' "Marvellous!"[Talking about a butterfly] he repeated, looking up at me. "Look! The beauty—but that is nothing—look at the accuracy, the harmony. And so fragile! And so strong! And so exact! This is Nature—the balance of colossal forces. Every star is so—and every blade of grass stands so—and the mighty Kosmos in perfect equilibrium produces—this. This wonder; this masterpiece of Nature—the great artist."
' "Never heard an entomologist go on like this," I observed cheerfully. "Masterpiece! And what of man?"
' "Man is amazing, but he is not a masterpiece," he said, keeping his eyes fixed on the glass case. "Perhaps the artist was a little mad. Eh? What do you think? Sometimes it seems to me that man is come where he is not wanted, where there is no place for him; for if not, why should he want all the place? Why should he run about here and there making a great noise about himself, talking about the stars, disturbing the blades of grass? . . ." '

Thursday, June 21, 2012

God is in the small details, #5

- People selling "artesanias" absolutely everywhere in Salta. And the winner of most unlikely place goes to the Amphitheater, a small, natural canyon about an hour away from any town, where there were several vendors.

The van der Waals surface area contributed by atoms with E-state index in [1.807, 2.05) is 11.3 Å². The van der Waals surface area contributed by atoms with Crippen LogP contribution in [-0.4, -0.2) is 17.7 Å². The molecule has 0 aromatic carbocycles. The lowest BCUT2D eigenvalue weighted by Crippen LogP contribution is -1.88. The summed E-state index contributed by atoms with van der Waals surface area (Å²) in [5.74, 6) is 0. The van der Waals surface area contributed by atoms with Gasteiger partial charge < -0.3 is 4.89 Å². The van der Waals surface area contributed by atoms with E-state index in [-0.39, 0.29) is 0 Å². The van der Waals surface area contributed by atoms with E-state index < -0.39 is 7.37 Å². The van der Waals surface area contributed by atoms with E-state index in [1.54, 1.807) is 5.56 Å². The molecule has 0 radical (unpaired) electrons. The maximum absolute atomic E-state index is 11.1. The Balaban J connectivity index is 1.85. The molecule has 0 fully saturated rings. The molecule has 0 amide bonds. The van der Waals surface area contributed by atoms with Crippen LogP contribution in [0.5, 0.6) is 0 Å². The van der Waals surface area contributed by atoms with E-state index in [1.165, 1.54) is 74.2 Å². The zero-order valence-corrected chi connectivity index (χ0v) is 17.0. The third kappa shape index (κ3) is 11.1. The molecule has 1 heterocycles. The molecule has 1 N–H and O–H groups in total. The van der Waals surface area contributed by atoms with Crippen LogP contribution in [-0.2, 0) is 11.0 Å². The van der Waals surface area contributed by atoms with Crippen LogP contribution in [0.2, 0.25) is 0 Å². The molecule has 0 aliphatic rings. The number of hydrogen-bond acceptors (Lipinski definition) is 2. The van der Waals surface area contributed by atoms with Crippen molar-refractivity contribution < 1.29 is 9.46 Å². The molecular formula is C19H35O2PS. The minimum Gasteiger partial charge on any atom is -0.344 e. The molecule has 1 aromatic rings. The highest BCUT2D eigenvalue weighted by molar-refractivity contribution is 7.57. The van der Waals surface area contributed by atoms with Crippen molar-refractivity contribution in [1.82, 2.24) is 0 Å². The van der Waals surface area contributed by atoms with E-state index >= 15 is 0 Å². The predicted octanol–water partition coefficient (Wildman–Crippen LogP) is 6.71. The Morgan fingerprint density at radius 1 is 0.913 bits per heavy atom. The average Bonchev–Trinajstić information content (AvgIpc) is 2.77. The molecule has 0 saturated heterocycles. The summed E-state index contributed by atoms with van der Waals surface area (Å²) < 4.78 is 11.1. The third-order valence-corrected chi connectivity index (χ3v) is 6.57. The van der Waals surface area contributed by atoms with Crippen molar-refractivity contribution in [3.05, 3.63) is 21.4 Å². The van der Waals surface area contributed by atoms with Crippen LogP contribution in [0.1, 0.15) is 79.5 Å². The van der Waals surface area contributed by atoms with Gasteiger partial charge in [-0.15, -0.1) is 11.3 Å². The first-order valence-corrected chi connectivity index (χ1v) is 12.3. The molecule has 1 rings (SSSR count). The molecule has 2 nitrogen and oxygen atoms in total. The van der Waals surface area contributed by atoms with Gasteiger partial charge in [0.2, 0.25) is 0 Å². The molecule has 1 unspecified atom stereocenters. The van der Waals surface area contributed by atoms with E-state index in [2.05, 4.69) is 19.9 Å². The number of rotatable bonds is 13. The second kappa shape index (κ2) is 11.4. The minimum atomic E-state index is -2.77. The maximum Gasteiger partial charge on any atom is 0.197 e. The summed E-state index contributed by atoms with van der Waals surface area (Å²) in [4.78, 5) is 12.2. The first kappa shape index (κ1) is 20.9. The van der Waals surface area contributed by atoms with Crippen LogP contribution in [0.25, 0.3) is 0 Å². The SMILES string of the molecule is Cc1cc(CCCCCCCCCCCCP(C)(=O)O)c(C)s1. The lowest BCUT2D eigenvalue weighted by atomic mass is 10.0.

- Redundant names you keep running into in different areas: Laguna Azul/Verde, Garganta del Diablo, etc.
- An old woman in Salta, who told me (with a smile) about how Ushuaia is not for people like her, but for tourists like me, that don't need to work too much for their money (she was quite right, I'd say).
- The story of the musicians in the restaurant in Purmamarca. "It's so touching to see two Bolivians play the Argentinean national anthem with such feeling" (they musicians were Argentinean, but from the far north).
- The cute soldier/policeman on the drive back to Salta, who started a whole spiel about the law regarding seatbelts, which apparently would've been pretty long, and exclaimed "Gracias a Dios" when we told him we don't speak Spanish.
- The hair salon in Salta with the inviting sign outside of it: "Compro Cabello" (I buy hair). Why didn't I sell them some? I had an obvious surplus at that point in time...

FTTN: Mercedes and Ibera- Authenticity

Authentic. How many times do you hear that word during the trip? But is what we, the visitors, call autenthic, really so? And if not, is there anything that is actually authentic? Is there any way to recognize it as such?